UIC - CS 401 - Computer Algorithms I --- Under Construction

Shai Simonson    Room: 1216 SEO   Phone:

Email:  shai@stonehill.edu

Homepage: http://web.stonehill.edu/compsci/shai.htm


Lectures:  TTh 12:30 - 1:45,  Room 309 BH

Office Hours:  I will be in my office (1216 SEO) Tuesday and Thursday from 9:30 - 11:30.  And, running to lunch between 11:30-12:30.  You are welcome to see me anytime I am in, and if you cannot make those hours, feel free to email me about another time.

Text:  The Design and Analysis of Algorithms by Anany Levitin, Addison Wesley.  Third Edition

Goals:  Algorithms is a natural successor to Data Structures, and as such, represents the core of what computer science is all about.  Algorithms are fundamental.  Every other area of computer science relates in some way to algorithms.  An algorithm is a step by step solution to a problem that can be implemented on a computer.  Computer architecture motivates parallel algorithms, networks motivate distributed algorithms.  Algorithms are used in computer graphics, database theory, AI, compilers, as well as software engineering of all kinds.  Theory of computation helps us determine which problems have and do not have efficient algorithms.  Sometimes a seemingly small change in the problem affects whether or not there is an efficient algorithm.  Surprisingly perhaps, some very important problems have no algorithms at all!

The goal in this class is to understand the fundamental significance of designing and analyzing algorithms in computer science.  We study the design of algorithms according to methodology and application.  Methodologies include: divide and conquer, dynamic programming, and greedy strategies. Applications involve: sorting, ordering and searching, graph algorithms,  geometric algorithms, mathematical (number theory, algebra and linear algebra) algorithms, and string matching algorithms. Analysis of algorithms is studied - worst case, average case, and amortized - with an emphasis on the close connection between the time complexity of an algorithm and the underlying data structures. NP-Completeness theory is examined along with methods of coping with intractability, such as approximation and probabilistic algorithms.

Teaching Assistants:  The teaching assistants will grade your homework assignments under my guidance and with my instructions.  If you have a question or complaint about a grade, and you are not able to resolve it with the TA, please see me for help.
The teaching assistants this semester are: 

Exams:  There will be two midterms (20% each) and one final examination (35%).  The first exam will be September 26.  Future exam dates will be announced.   The final will be ???.

Assignments:  Homework assignments are worth 25% of your grade.  You may do homework with a partner (max 2 people per group) , as long as you stick with that same partner the whole semester. When you are asked to write, design or describe an algorithm, you may use a computer language or pseudo-code, or a careful English description.  When you are asked to write a program or code, you must actually write the program using whatever tool you like.  Read my academic integrity guidelines before you hand in any programs.

Grading:  You can guarantee an A with 90% a B with 80%  etc.  I may curve these numbers in your favor, if I feel it is needed.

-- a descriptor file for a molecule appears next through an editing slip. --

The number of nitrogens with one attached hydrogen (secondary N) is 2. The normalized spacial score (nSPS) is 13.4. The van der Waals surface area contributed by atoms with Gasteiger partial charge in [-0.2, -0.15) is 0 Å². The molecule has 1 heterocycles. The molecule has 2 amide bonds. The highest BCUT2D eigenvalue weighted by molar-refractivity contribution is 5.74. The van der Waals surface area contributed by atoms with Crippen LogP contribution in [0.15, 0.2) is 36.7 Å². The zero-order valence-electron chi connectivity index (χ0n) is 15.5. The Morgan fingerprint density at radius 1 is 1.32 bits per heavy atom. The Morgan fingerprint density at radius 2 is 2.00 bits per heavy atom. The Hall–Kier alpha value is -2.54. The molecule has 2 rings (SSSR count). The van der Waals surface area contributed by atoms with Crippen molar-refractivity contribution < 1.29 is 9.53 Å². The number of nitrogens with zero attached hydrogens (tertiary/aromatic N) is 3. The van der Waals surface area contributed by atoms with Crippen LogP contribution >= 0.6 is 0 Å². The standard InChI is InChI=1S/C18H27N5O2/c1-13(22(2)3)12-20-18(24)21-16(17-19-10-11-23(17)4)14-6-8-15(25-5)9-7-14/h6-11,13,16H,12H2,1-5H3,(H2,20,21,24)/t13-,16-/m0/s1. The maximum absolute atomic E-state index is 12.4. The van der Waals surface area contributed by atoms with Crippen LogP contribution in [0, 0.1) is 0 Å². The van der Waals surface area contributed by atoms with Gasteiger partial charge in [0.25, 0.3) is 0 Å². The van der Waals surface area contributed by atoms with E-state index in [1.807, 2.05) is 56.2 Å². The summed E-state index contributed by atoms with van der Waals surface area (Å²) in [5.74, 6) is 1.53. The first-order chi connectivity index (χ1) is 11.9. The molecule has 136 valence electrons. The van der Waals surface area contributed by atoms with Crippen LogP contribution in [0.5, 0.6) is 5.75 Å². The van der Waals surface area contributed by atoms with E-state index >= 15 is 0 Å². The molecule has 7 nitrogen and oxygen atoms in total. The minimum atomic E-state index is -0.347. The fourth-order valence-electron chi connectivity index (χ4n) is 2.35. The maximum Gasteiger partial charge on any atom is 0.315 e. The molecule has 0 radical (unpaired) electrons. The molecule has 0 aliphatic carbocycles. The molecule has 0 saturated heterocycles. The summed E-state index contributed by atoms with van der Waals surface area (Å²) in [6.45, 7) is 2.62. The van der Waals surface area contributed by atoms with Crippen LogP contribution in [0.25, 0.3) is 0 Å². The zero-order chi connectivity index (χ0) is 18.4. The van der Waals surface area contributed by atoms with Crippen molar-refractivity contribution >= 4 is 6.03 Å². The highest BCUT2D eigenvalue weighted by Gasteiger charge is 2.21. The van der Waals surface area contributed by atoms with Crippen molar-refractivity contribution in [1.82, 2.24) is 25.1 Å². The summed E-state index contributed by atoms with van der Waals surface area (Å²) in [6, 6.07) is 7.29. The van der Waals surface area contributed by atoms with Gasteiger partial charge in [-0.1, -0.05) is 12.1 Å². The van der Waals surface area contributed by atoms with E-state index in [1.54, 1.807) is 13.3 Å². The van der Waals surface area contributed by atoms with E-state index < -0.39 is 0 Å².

Special Dates:  The three Thursdays September 5, 19, and 26 are Jewish holidays.  I will not lecture these days but I will have a substitute, exam, or announce other plans for these days in class.


Assignments

assignment 1 assignment 2 assignment_3 assignment 4


Resources

 Sorting Video   My Lecture Notes I         My Lecture Notes II     Intro to NP-Complete Notes     Good 2D-Geometry Notes        P Versus NP Page    A List of NP-Complete Problems    My Video Lectures  Old Course Link


Brief Syllabus

Through the prerequisites for this course, you should already know the mathematical material in:
Appendices A and B, Chapter 2,  as well as the data structures in Chapter 1, Section 4.
 

Week

Topic

Reading (3rd Edition)

1-2 Introduction:  Polynomial Time Algorithms versus NP-Complete Problems.   Worst Case and Average Case Time Complexity Analysis.  Simple Algorithms:  Max, Min, GCD, Fast-Exponentiation.  Using Recursion.

Chapters 1, 2, 3.4
3-4 Data Structure Review:  Stacks, Queues, Priority Queues, Height Balanced Search Trees, Heaps.  Searching and Sorting: Bubble Sort, Insertion Sort, Selection Sort, Heapsort, Quicksort, Counting Sort, Bucket Sort, Radix Sort.

Chapters 1.4, 3.1, 3.2, 4.1,.4.5 5.1, 5.2, 6.4, 7.1, 11.1, 11.2

First Midterm Exam

5-6 Graph Algorithms:  Topological Sorting, Depth First Search and Applications, Breadth First Search.

Chapters 3.5, 4.2
7 Graph Algorithms:  Shortest Path, Minimum Spanning Tree, the Union-Find Data Structure, and Amortized Analysis.

Chapters 9.1-9.3
8 Geometric Algorithms:  Line Intersection, Convex Hull.

Chapters 3.3, 5.5
9-10
Dynamic Programming:  Fibonacci Numbers, Binomial Coefficients, All Pairs Shortest Path, Knapsack, Matrix-chain Multiplication, Optimal Triangulation, Fixed Size Graph Bandwidth.  Connection to Queues.

Chapter 8
11
Second Midterm Exam

12 Greedy Methods:  Huffman Codes, Minimum Spanning Tree Revisited, Task Scheduling.

Chapter 9.4, 12.3
13-14 NP-Complete Problems and Reductions: 3SAT, Vertex Cover, Hamiltonian Path/Crircuit, Partition, Clique, Independent Set, Not-All-Equal3SAT, Dominating Set.
Approximation Algorithms: Vertex cover, Traveling salesman problem (TSP), Applet for TSP Approximation.

Chapters 3.4, 6.6, 11.3
15 Other topics if time allows:  Mathematical Algorithms, or String Matching:  Knuth Morris Pratt (KMP), and Boyer-Moore, Applet for KMP.

Chapters 5.4, 6.5